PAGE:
Mr Reginald Orton was drowned when fording the river on his way home from Temuka.
Floods have been frequent in the district from very early times. In 1877, a major flood swept through the district washing away part of the Walton Mill and adjoining homestead with the loss of four occupants.
In 1928 a report in the Timaru Herald states: “Nowadays the Opihi and Te Ngawai Rivers are thoroughly controlled by an extensive system of protection banks and works and the risk of loss through flood is practically nil.” How wrong!!
February 1945 and April 1951 brought floods described as “the worst ever to hit the district” with much devastation of farmland and damage to riverside homes. Bridge approaches were washed away and many people were isolated by surrounding water and had to be rescued.
Protection work undertaken by the Catchment Board strengthened the flood banks even more but, again, the power of water proved greater than that of man. On 13 March 1986 when over 200mm of rain fell in the foothills within a few hours early in the morning, the worst flood in the history of South Canterbury resulted.
The School Creek could not contain the flow and homes in Kumera Terrace were threatened and had to be evacuated. As the rain continued, the water kept rising and the Opihi River was overflowing at the Saleyards Bridge. Attempts at sandbagging proved futile.
Then the Te Ngawai River burst its banks above Hammond’s Road and a torrent of water began to flow across country towards the township. A helicopter was called in to rescue Roger and Bruce Lundie who were marooned in a tree. They and their father, David Lundie, had been swept away whilst trying to move stock. David Lundie fell victim to the deluge and was the only fatality of the 1986 flood.
People in the western part of Pleasant Point had to be evacuated. Tractors and four-wheel drive vehicles came to the rescue until the water became too deep. People then climbed onto roof-tops and, at the peak of the operation five helicopters were in service ferrying them to the Main Street and dry land. Rescues continued all day.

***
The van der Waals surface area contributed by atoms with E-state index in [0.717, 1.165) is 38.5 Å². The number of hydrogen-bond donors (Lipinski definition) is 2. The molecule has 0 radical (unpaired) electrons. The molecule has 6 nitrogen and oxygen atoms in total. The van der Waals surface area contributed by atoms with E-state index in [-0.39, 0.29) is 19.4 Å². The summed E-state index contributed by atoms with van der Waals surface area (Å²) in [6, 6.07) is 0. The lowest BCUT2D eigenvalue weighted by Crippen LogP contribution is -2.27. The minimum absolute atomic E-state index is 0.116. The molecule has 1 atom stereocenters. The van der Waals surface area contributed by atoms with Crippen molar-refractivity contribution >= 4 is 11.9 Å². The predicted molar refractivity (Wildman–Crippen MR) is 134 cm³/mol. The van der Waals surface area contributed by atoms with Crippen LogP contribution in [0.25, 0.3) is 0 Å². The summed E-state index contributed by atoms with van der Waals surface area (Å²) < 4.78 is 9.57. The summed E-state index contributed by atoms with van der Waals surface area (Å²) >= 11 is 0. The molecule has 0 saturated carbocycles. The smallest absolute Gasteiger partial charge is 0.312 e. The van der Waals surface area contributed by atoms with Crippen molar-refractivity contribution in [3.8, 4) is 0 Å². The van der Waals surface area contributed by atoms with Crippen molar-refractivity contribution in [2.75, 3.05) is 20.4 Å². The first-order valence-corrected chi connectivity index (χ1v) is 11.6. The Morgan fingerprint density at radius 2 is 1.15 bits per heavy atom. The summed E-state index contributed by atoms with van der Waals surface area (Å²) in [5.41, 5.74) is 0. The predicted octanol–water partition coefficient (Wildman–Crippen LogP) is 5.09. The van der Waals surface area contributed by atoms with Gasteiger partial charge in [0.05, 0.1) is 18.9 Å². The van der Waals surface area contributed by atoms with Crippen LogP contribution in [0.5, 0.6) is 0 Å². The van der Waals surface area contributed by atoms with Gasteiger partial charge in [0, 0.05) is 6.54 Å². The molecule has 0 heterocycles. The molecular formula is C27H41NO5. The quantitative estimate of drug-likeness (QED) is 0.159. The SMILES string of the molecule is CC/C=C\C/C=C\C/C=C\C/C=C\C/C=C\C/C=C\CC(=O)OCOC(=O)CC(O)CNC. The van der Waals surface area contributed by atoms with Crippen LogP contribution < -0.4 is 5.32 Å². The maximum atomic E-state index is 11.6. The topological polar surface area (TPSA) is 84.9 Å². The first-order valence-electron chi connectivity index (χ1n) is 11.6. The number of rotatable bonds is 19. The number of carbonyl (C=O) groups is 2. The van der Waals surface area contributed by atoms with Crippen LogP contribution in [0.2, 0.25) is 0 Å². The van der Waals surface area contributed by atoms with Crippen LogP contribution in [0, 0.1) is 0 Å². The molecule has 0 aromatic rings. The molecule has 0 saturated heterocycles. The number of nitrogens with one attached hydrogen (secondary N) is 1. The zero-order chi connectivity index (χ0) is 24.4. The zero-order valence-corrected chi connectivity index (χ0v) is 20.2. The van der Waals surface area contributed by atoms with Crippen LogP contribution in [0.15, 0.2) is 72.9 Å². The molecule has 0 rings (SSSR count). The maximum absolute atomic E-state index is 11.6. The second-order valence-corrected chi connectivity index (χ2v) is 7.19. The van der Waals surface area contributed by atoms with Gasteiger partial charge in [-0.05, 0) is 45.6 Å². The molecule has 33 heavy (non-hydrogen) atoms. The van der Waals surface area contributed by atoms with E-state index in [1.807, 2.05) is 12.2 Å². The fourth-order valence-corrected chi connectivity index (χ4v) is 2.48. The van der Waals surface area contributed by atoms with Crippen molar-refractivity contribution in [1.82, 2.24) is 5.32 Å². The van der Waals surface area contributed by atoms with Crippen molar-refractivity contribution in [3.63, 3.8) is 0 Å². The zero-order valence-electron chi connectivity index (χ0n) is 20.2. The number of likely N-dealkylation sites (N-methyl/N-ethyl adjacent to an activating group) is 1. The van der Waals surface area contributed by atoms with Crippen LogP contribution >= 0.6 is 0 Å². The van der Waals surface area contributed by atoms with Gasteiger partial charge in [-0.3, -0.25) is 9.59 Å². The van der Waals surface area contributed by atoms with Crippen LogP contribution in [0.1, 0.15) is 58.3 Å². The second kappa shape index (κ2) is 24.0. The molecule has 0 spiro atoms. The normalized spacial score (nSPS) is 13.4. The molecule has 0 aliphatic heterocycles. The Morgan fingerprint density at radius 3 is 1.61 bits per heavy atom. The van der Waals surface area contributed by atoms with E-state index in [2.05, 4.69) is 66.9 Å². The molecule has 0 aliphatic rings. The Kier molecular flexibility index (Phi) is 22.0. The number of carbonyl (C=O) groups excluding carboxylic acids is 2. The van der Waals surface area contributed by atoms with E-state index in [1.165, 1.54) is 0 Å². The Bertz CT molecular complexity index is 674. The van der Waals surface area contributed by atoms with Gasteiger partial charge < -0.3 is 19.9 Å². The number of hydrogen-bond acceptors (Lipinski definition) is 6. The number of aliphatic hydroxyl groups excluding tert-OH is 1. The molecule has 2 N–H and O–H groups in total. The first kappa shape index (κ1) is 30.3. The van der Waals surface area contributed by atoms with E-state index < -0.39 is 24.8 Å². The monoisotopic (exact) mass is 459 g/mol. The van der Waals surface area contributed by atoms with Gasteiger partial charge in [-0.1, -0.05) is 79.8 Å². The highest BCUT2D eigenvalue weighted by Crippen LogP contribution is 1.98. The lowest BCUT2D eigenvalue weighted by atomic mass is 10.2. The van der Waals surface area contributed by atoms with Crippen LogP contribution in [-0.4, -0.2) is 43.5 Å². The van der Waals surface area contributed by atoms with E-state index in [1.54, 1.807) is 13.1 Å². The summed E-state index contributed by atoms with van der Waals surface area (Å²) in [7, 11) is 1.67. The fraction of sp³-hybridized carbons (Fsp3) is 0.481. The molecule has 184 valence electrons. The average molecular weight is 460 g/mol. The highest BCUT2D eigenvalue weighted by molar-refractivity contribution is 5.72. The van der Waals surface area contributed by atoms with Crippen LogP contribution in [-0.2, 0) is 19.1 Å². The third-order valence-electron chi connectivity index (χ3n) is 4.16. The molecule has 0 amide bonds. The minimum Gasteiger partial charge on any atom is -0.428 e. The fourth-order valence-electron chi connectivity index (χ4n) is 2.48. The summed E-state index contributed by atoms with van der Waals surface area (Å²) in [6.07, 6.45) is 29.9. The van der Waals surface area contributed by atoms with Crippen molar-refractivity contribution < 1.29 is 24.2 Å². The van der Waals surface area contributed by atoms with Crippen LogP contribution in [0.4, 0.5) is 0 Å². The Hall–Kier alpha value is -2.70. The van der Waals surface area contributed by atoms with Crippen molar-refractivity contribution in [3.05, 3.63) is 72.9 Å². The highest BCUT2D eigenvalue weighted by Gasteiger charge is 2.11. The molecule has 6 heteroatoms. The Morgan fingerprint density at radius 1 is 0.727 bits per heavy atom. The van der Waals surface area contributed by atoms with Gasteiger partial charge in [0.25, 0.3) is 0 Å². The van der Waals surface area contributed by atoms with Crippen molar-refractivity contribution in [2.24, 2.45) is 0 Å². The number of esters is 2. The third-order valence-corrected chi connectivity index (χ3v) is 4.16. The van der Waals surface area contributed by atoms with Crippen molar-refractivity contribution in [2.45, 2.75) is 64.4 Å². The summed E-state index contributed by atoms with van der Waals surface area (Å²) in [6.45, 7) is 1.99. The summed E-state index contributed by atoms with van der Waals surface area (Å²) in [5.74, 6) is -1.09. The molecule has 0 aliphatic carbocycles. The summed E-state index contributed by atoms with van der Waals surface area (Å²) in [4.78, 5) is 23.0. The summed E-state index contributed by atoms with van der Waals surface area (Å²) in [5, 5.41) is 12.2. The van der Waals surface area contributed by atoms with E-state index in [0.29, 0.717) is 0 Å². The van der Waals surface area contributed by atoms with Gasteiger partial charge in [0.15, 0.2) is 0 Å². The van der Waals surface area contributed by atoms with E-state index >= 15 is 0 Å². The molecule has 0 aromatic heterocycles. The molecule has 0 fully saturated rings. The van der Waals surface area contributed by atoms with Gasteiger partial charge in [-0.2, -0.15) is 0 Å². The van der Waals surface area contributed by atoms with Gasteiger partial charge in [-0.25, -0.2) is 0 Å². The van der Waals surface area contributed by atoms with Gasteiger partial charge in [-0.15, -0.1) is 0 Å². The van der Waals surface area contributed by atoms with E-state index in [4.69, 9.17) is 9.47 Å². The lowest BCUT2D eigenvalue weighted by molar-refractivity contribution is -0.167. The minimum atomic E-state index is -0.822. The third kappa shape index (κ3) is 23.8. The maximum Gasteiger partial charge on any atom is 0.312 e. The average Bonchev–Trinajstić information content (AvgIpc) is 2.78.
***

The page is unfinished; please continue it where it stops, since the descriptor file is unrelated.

When the water approached the hotel corner, at 11.15 am. Civil Defence emergency was declared and all on the flat were ordered to evacuate. Because of the damage to the water and sewerage systems, it was decided to evacuate the whole population, flooded out or not, to Timaru. The Army was called in and road blocks were established on the perimeters of the township, manned by police, volunteer firemen, and soldiers until, three days later, when Pleasant Point residents were able to return to their homes.
For some, there was no home to return to and for many more, the mess and destruction was horrific with mud deposited by up to a metre of water which had raged through the houses ravaging everything in its path.
The ensuing clean-up will for ever remain in the memories of those affected but so will the community spirit that prevailed throughout. The local community rallied together with the Red Cross, Civil Defence. Salvation Army, Police, Fire Brigade, Army to help restore the havoc the flood had created.
There have been occasional severe snow storms which have brought disruption and hardship to the district. In 1945, just months after a severe flood, Pleasant Point was blanketed in snow on 14 July which, in places, was three feet deep. The resultant loss of communications, electric power and disruptions to water and transport services remained a problem for months to come. Frosts which followed exacerbated the water supply difficulties so that the school had to close. Power cuts sometimes lasted for weeks and housewives were driven to seek alternative means of cooking and heating.
August lst, 1975 was another disaster day for the district when a Nor’wester of hurricane velocity left destruction in its wake. Trees that had stood for decades were uprooted and flattened; roofs in the township and on farms were lifted and power and telephone lines severed. It was many weeks before communications were restored to some outlying areas.
In the last decade, severe drought conditions have impoverished the land and its husbander's. Parched pastures, shortage of feed, restrictions on water usage, have necessitated drastic reductions in stock numbers. The resultant economic losses suffered by the farming community has reflected on the business community in the township.